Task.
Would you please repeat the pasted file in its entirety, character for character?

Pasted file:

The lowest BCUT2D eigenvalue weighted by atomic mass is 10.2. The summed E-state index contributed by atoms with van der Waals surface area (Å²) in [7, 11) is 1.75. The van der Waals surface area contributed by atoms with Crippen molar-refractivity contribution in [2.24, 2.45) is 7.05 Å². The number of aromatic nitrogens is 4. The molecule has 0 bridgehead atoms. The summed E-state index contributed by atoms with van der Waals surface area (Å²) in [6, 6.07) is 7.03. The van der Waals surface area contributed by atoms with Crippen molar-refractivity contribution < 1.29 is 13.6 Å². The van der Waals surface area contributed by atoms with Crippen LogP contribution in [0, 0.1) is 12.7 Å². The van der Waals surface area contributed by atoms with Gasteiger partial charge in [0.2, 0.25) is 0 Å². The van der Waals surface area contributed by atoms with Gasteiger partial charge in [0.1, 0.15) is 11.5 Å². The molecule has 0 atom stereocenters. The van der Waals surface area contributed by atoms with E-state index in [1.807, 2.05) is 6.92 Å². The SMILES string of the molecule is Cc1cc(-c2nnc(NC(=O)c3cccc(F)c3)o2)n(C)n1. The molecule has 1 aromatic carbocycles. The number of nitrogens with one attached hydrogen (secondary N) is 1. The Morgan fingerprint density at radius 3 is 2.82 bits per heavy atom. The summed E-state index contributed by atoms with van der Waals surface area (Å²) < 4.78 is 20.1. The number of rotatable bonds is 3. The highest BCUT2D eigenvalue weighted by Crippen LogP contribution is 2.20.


The lowest BCUT2D eigenvalue weighted by atomic mass is 10.2. The summed E-state index contributed by atoms with van der Waals surface area (Å²) in [7, 11) is 1.75. The van der Waals surface area contributed by atoms with Crippen molar-refractivity contribution in [2.24, 2.45) is 7.05 Å². The number of aromatic nitrogens is 4. The molecule has 0 bridgehead atoms. The summed E-state index contributed by atoms with van der Waals surface area (Å²) in [6, 6.07) is 7.03. The van der Waals surface area contributed by atoms with Crippen molar-refractivity contribution < 1.29 is 13.6 Å². The van der Waals surface area contributed by atoms with Crippen LogP contribution in [0, 0.1) is 12.7 Å². The van der Waals surface area contributed by atoms with Gasteiger partial charge in [0.2, 0.25) is 0 Å². The van der Waals surface area contributed by atoms with Gasteiger partial charge in [0.1, 0.15) is 11.5 Å². The molecule has 0 atom stereocenters. The van der Waals surface area contributed by atoms with E-state index in [1.807, 2.05) is 6.92 Å². The SMILES string of the molecule is Cc1cc(-c2nnc(NC(=O)c3cccc(F)c3)o2)n(C)n1. The molecule has 1 aromatic carbocycles. The number of nitrogens with one attached hydrogen (secondary N) is 1. The Morgan fingerprint density at radius 3 is 2.82 bits per heavy atom. The summed E-state index contributed by atoms with van der Waals surface area (Å²) < 4.78 is 20.1. The number of rotatable bonds is 3. The highest BCUT2D eigenvalue weighted by Crippen LogP contribution is 2.20.